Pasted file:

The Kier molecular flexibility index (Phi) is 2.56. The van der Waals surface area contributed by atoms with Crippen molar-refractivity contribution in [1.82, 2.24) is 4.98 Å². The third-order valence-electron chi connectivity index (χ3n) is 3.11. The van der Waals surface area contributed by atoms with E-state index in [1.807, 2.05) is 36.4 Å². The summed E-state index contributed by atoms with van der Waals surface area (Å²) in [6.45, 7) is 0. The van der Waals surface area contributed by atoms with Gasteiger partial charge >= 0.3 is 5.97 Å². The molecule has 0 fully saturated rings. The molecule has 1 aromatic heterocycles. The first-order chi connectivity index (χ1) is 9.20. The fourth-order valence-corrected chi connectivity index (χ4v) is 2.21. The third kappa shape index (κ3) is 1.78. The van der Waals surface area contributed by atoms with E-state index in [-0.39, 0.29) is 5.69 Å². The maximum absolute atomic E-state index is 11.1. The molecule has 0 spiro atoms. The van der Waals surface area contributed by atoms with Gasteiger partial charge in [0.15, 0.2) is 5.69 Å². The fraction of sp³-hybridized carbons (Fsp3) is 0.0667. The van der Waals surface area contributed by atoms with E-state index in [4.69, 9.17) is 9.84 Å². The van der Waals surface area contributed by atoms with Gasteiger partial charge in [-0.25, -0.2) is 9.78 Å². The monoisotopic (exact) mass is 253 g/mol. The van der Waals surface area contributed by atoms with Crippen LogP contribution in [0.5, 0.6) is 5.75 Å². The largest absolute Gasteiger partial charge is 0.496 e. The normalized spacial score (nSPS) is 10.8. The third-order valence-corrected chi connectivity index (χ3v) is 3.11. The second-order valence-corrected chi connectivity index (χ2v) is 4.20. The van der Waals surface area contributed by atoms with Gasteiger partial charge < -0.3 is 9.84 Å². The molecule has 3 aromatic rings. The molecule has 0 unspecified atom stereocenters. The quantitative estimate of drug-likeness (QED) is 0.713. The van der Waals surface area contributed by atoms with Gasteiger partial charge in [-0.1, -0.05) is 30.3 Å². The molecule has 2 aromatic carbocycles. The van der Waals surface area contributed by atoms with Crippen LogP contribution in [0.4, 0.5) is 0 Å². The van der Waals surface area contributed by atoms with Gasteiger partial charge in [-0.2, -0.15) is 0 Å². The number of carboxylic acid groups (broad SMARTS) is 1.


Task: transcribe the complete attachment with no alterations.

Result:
The Kier molecular flexibility index (Phi) is 2.56. The van der Waals surface area contributed by atoms with Crippen molar-refractivity contribution in [1.82, 2.24) is 4.98 Å². The third-order valence-electron chi connectivity index (χ3n) is 3.11. The van der Waals surface area contributed by atoms with E-state index in [1.807, 2.05) is 36.4 Å². The summed E-state index contributed by atoms with van der Waals surface area (Å²) in [6.45, 7) is 0. The van der Waals surface area contributed by atoms with Gasteiger partial charge >= 0.3 is 5.97 Å². The molecule has 0 fully saturated rings. The molecule has 1 aromatic heterocycles. The first-order chi connectivity index (χ1) is 9.20. The fourth-order valence-corrected chi connectivity index (χ4v) is 2.21. The third kappa shape index (κ3) is 1.78. The van der Waals surface area contributed by atoms with E-state index in [-0.39, 0.29) is 5.69 Å². The maximum absolute atomic E-state index is 11.1. The molecule has 0 spiro atoms. The van der Waals surface area contributed by atoms with Gasteiger partial charge in [0.15, 0.2) is 5.69 Å². The fraction of sp³-hybridized carbons (Fsp3) is 0.0667. The van der Waals surface area contributed by atoms with E-state index in [4.69, 9.17) is 9.84 Å². The van der Waals surface area contributed by atoms with Gasteiger partial charge in [-0.25, -0.2) is 9.78 Å². The monoisotopic (exact) mass is 253 g/mol. The van der Waals surface area contributed by atoms with Crippen LogP contribution in [0.5, 0.6) is 5.75 Å². The largest absolute Gasteiger partial charge is 0.496 e. The normalized spacial score (nSPS) is 10.8. The third-order valence-corrected chi connectivity index (χ3v) is 3.11. The second-order valence-corrected chi connectivity index (χ2v) is 4.20. The van der Waals surface area contributed by atoms with Gasteiger partial charge < -0.3 is 9.84 Å². The molecule has 3 aromatic rings. The molecule has 0 unspecified atom stereocenters. The quantitative estimate of drug-likeness (QED) is 0.713. The van der Waals surface area contributed by atoms with Gasteiger partial charge in [-0.1, -0.05) is 30.3 Å². The molecule has 2 aromatic carbocycles. The van der Waals surface area contributed by atoms with Crippen LogP contribution in [0.4, 0.5) is 0 Å². The van der Waals surface area contributed by atoms with Gasteiger partial charge in [-0.2, -0.15) is 0 Å². The number of carboxylic acid groups (broad SMARTS) is 1.